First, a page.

If they do, it might be a sign that you do indeed have the autoimmune condition as these interventions are so well reported in helping to control it. Remembering that test results which move up and down can be a sign of Hashimoto’s and the on going destruction too, even with positive antibody tests.

You can order your own testing for Hashimoto’s in the UK here and worldwide here.

Do you test negative for thyroid antibodies?

You can click on the hyperlinks in the above post to learn more and see references to information given.

References:

[1] https://www.ncbi.nlm.nih.gov/pubmed/3066320

[2] https://www.ncbi.nlm.nih.gov/pubmed/11932302

[3] https://www.ncbi.nlm.nih.gov/pubmed/27186560

If you found this article beneficial, please take a moment to share it so we can help others get better with hypothyroidism and Hashimoto's, whilst also raising awareness. "Be Your Own Thyroid Advocate."

Written by Rachel, The Invisible Hypothyroidism

Newsletter
Sign up to The Invisible Hypothyroidism's newsletter

You'll get an easy to digest, relevant round up of thyroid news, advice and support to get you feeling better, once every two weeks.

Don’t stay feeling rubbish. Get better.
Social
Get real, helpful advice directly from another thyroid patient. Me!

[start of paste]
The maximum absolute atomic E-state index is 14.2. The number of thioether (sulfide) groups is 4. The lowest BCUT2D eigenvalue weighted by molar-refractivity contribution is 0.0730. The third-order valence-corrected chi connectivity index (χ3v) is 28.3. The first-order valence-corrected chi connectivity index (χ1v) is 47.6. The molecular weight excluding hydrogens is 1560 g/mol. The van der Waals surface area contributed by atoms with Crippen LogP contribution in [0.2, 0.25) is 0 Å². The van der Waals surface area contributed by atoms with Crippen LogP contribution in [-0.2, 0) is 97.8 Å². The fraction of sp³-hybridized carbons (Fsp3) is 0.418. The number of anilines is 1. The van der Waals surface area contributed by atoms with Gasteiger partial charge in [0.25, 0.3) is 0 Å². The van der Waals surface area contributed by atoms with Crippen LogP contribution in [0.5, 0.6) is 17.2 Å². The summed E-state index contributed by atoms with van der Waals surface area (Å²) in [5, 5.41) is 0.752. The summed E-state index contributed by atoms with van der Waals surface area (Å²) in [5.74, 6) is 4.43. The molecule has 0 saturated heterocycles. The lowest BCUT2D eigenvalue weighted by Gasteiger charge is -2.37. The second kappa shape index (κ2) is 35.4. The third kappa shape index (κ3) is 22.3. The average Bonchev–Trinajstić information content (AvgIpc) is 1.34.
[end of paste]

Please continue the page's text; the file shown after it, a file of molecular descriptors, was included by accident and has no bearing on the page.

Give my Facebook page a like, follow me on Instagram, Twitter, Pinterest.

Community
Join My Facebook Support Group for patients

Join My Facebook Support Group for patients Thyroid Family: Hypothyroidism Advice & Support Group


2 thoughts on “Having Hashimoto’s Without Antibodies

  1. I have tested negative for Hashimoto; does this mean I don’t have it? My doctor said I don’t; I’m confused on if I have it anyway I tested negative; how do I know for sure?

    1. Hi Diane, I can’t give you a definitive answer unfortunately. As the article explains, some people with Hashi’s still test negatively for it even though they still have it. If you’re currently doing anything that can lower antibodies such as being gluten-free, taking selenium, Vitamin D etc. then these could lower them so that it looks like you don’t have Hashi’s. Also, your immune system may be so weak that you’re not producing them. Only you will know this information.

Leave a Reply

Your email address will not be published. Required fields are marked *

This site uses Akismet to reduce spam. Learn how your comment data is processed.